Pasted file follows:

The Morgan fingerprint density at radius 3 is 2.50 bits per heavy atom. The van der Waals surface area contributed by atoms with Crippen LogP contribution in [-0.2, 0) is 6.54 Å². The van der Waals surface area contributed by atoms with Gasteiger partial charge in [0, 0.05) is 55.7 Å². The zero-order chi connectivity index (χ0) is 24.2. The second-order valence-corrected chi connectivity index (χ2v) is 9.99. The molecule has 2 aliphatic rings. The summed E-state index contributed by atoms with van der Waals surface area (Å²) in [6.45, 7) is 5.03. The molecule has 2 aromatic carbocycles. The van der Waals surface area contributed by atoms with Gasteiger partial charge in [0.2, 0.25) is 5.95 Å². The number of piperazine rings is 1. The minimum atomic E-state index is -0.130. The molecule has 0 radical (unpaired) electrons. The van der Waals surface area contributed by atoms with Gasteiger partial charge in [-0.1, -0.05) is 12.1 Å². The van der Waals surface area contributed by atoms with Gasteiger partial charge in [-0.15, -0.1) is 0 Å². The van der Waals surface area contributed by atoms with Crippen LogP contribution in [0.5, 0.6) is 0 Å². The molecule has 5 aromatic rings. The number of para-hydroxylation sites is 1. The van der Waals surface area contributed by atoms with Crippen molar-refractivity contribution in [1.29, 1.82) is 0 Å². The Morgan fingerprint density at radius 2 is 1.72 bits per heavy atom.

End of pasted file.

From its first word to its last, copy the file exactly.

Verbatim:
The Morgan fingerprint density at radius 3 is 2.50 bits per heavy atom. The van der Waals surface area contributed by atoms with Crippen LogP contribution in [-0.2, 0) is 6.54 Å². The van der Waals surface area contributed by atoms with Gasteiger partial charge in [0, 0.05) is 55.7 Å². The zero-order chi connectivity index (χ0) is 24.2. The second-order valence-corrected chi connectivity index (χ2v) is 9.99. The molecule has 2 aliphatic rings. The summed E-state index contributed by atoms with van der Waals surface area (Å²) in [6.45, 7) is 5.03. The molecule has 2 aromatic carbocycles. The van der Waals surface area contributed by atoms with Gasteiger partial charge in [0.2, 0.25) is 5.95 Å². The number of piperazine rings is 1. The minimum atomic E-state index is -0.130. The molecule has 0 radical (unpaired) electrons. The van der Waals surface area contributed by atoms with Gasteiger partial charge in [-0.1, -0.05) is 12.1 Å². The van der Waals surface area contributed by atoms with Gasteiger partial charge in [-0.15, -0.1) is 0 Å². The van der Waals surface area contributed by atoms with Crippen LogP contribution in [0.5, 0.6) is 0 Å². The molecule has 5 aromatic rings. The number of para-hydroxylation sites is 1. The van der Waals surface area contributed by atoms with Crippen molar-refractivity contribution in [1.29, 1.82) is 0 Å². The Morgan fingerprint density at radius 2 is 1.72 bits per heavy atom.